Physical illness is not the only way in which COVID-19 is impacting Indigenous communities in Peru. The mental health impacts are real. Miryam Yataco points out, “This is a very racist environment; no one seems to be considering that the Shipibo could fall into depression, that they could fall in deep grief...We do not have a clear idea yet of the psychological impact the pandemic effect is having on Indigenous communities at the human level. For example, the Shipibo, the Awajún, will be left emotionally debilitated.” Wendy Pineda Ortiz shares communities’ concerns about not only individual impacts, but collective impacts on Indigenous Peoples as a whole. She describes a phone call with community members and leaders in communities represented by the Organización Regional de los Pueblos Indígenas del Amazonía Oriente ( Eastern Amazon Indigenous Peoples’ Regional Organization) in which “they told us that [in addition to data on physical impacts], they also want to capture data on fear...They said it’s very important as a lesson learned for other Indigenous Peoples who haven’t yet suffered COVID: they will be scared but don’t have to let it paralyze them because that impedes them from fighting against COVID…They all agreed that they would have preferred not to have that fear, which paralyzed them at the beginning of COVID, which kept them from beginning to treat their families and the sick with natural medicine and their knowledge of the forest. There would have been less impact, or fewer dead, if they’d had less fear and more confidence, from the beginning, in the care they could have given to the sick with forest products.”
Quichua, Maijuna, Bora, and Ticuna Indigenous Peoples are currently building a survey in collaboration with the Rainforest Foundation, which will be conducted house to house by community members who are specialists in Indigenous health, to create reports for each community. The reports will be based on local Indigenous values and priorities, featuring not only individual health data, but also community-level data and collective data for the Indigenous nations. Other local community projects in Indigenous communities involve banner campaigns with accurate COVID-19 data and lodging houses, funded by community members, to quarantine returning community members and keep the communities safe.
Exclusion and abandonment of Indigenous Peoples from consideration and access to services is not new and is not accidental. It is a “structural issue,” Miryam Yataco tells us. “There has always been marginalization, exclusion, racism, in special against Amazonian Peoples. And the pandemic just strips it bare, brings the immense inequities and inequalities out into the light.” Limited access to health services, food and water insecurity, and impoverishment by the dominant economy are among the preexisting conditions that make Indigenous communities more vulnerable. All told, approximately 20,000 Indigenous people in the Amazon were reported to have COVID-19 as of June 3, yet due to insufficient data collection, it is likely many more have been affected.
Miryam’s June 2020 article written in collaboration with Yuchi scholar Dr. Daniel R. Wildcat enumerates COVID-19’s impact on specific communities and individuals. This is an effort toward Miryam’s goal to demand, as she tells Cultural Survival, “that these stories would not remain anonymous.” While Indigenous communities are demanding to be counted in official statistics, numeric data cannot account for the quality of the impacts, especially when it comes to loss of elders. “‘This pandemic is taking away our wise men,’ Zebelio Kayap, the Indigenous leader of the Organization of Border Communities of Cenepa, says.” Miryam calls for “lists with first and last names in order to pay homage because this is an immense grief....These have been, and are, true tragedies for families, which should count as much as the general, non-Indigenous population.”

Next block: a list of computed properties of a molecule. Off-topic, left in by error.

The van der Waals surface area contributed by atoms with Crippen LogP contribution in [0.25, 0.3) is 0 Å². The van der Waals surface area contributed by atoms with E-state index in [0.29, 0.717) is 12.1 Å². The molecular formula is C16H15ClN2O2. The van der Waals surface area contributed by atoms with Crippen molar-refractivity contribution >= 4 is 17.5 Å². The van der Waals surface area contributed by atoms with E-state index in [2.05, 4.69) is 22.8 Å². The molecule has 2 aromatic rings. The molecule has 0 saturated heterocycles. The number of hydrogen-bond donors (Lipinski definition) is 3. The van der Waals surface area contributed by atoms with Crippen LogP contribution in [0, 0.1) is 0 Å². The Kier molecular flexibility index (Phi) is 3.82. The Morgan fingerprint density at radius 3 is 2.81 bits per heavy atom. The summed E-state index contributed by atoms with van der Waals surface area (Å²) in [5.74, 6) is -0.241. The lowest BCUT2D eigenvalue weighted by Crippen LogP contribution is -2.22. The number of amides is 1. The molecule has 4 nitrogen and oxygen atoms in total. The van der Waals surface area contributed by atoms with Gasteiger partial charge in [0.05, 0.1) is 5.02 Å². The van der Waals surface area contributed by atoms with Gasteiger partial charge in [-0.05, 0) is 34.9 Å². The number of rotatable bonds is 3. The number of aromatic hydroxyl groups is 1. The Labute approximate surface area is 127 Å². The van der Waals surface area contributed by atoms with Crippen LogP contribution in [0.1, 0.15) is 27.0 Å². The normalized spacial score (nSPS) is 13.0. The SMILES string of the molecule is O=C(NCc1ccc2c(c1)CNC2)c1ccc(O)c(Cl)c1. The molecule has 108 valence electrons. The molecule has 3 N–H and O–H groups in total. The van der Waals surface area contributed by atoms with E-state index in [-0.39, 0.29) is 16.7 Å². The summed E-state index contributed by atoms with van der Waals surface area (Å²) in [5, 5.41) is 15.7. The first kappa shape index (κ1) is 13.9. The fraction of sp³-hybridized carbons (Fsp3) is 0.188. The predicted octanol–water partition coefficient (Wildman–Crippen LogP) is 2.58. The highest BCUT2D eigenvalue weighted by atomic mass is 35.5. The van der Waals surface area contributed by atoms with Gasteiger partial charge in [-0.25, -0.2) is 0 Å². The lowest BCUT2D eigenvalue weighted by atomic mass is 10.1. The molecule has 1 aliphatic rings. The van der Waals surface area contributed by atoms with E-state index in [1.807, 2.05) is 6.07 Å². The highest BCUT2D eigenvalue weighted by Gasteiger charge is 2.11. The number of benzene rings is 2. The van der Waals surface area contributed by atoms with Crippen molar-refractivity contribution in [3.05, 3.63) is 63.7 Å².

While COVID-19 demands attention, “predation of the forests” continues
While the government has abandoned communities with regards to needed medical care and resources, communities continue to be invaded and exploited by extractive industries. Miryam Yataco describes how companies have continued signing contracts and entering Indigenous territories. In one egregious example, oil company Frontera Energy has attempted to coerce Quechua, Kichwa, and Achuar communities to consent to its oil drilling projects, which they have fought against for decades, in exchange for access to oxygen tanks to treat COVID-19 patients. The company is implicated in over 80 oil spills in the last five years. This act of coercion and violation of Indigenous Peoples’ right to Free, Prior, and Informed Consent is amplified by the inhumanity of denying lifesaving treatment to people otherwise unable to access care. Moreover, not only are companies taking advantage of the situation to further their economic interests; they are bringing COVID-19 to previously unaffected zones, such as in the case of the Yanomami in the Brazilian Amazon, who have been infected via illegal gold mining.
Similarly, Apu Ronald Suarez describes worsened “predation of the forests” by narcotraffickers along the Ucayali River bank, who are not only causing environmental destruction but are poaching children, who leave the community to find employment as harvesters. He says, “We have always wanted to confront them, but we find ourselves at a disadvantage because the traffickers are well-armed and we have nothing...This is why we’ve asked the government to help us. But we also want to organize ourselves to be able to confront the situation with Indigenous guards. These need to be the people who protect our territory in the face of the government’s ineffectiveness.”
Cultural Survival is in solidarity with the Indigenous Peoples of Peru. We join over a hundred other organizations in urging the Government of Peru to provide them with the comprehensive care necessary to safeguard their rights and demand that the Peruvian government take immediate action to provide Indigenous communities with culturally appropriate medical supplies, resources, and attention according to each community’s stated needs. Cultural Survival continues to map COVID cases and human rights violations during the pandemic in Indigenous communities around the world, including several communities in Peru. Though not exhaustive, the map has documented COVID cases among 210 Indigenous Peoples in 26 countries. View the map and contribute stories from your community.
*The medicinal plant information is shared with the explicit consent of the interviewee and his colleagues, after they were informed as to how the information would be published and given the opportunity to choose if anything should not be published.
Photos courtesy of Roger Mondaluisa Sinuiri.